• Cutting taps cut oversize and Forming taps form threads undersize due to springback.                                                                     


Therefore, forming tap H and D#'s are always 2-3 numbers higher than the same size cutting tap. 


Cutting taps will screw into the tapped hole by hand, and forming taps will not screw into the tapped hole by hand.    


This is also why as long as the forming tap is smaller than the NO GO Gage, there is almost no chance for the tap to make oversize threads.

  • Use our Balax recommended H numbers and hole size chart.\


The competition makes their taps too small.  Consequences:  poor tap life.

  • For soft materials or parts with thin walls that will have larger amount of springback, use higher recommended “H” numbers.  


  • For hard materials, use lower “H” numbers to reduce the amount of cold forming work.


  • If a part gages tight, increase the “H” number.  If the part gages loose, reduce the H”” number.                                                                                                                                                  


  • Plating:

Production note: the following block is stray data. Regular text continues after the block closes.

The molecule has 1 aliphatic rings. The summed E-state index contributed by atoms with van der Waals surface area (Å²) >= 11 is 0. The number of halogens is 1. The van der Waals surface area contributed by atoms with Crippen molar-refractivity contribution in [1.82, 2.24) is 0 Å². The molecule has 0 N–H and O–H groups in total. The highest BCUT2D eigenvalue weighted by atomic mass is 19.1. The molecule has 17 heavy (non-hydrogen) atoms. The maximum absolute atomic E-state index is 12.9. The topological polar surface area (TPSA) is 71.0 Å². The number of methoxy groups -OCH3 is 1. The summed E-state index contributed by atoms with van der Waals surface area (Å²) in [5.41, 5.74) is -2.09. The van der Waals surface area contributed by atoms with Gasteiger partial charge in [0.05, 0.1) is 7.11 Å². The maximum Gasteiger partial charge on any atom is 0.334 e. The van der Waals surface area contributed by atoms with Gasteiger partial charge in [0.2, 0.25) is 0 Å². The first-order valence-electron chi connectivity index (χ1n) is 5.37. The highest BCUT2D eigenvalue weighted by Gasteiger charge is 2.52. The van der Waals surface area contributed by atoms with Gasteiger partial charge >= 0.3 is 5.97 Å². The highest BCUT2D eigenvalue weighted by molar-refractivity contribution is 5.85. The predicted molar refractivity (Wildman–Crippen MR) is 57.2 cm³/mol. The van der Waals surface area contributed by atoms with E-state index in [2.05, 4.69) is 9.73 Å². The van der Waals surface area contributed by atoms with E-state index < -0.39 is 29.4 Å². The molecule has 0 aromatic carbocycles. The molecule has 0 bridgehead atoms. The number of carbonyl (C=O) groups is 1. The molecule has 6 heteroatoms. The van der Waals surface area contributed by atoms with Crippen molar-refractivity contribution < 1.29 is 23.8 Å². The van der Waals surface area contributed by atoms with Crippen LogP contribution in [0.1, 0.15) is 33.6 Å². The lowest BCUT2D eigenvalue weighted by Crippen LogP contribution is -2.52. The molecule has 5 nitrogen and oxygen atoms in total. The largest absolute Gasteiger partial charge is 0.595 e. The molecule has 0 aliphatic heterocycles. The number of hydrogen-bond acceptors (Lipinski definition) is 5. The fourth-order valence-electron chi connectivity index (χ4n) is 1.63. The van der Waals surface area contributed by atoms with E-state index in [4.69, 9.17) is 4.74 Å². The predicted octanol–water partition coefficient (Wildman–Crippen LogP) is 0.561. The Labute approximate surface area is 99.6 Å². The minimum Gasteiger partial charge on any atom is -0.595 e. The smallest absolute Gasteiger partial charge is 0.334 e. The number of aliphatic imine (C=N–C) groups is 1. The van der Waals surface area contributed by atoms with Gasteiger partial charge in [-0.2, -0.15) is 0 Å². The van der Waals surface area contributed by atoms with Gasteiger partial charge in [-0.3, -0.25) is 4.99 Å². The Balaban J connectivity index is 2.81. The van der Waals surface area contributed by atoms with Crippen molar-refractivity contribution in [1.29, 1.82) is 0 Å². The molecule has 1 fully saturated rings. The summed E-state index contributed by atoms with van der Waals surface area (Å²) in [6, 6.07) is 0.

Plating of parts after tapping requires a larger pretap H or D number in order to adjust for the buildup on the threads after tapping.  The formula to adjust the tap size is as follows:                                                                                                      


Add the additional H or D# to the standard tap H or D#.


Additional H#'s =    4 x plating thickness                                                                



Most plating problems are caused by excessive buildup in the threads after plating which ruins the thread gaging of the parts.  Small diameter threads and fine thread pitches are more difficult to plate because the threads tend to fill with material.  If customers are unsure about plating thickness they should try a range of H numbers to evaluate actual results.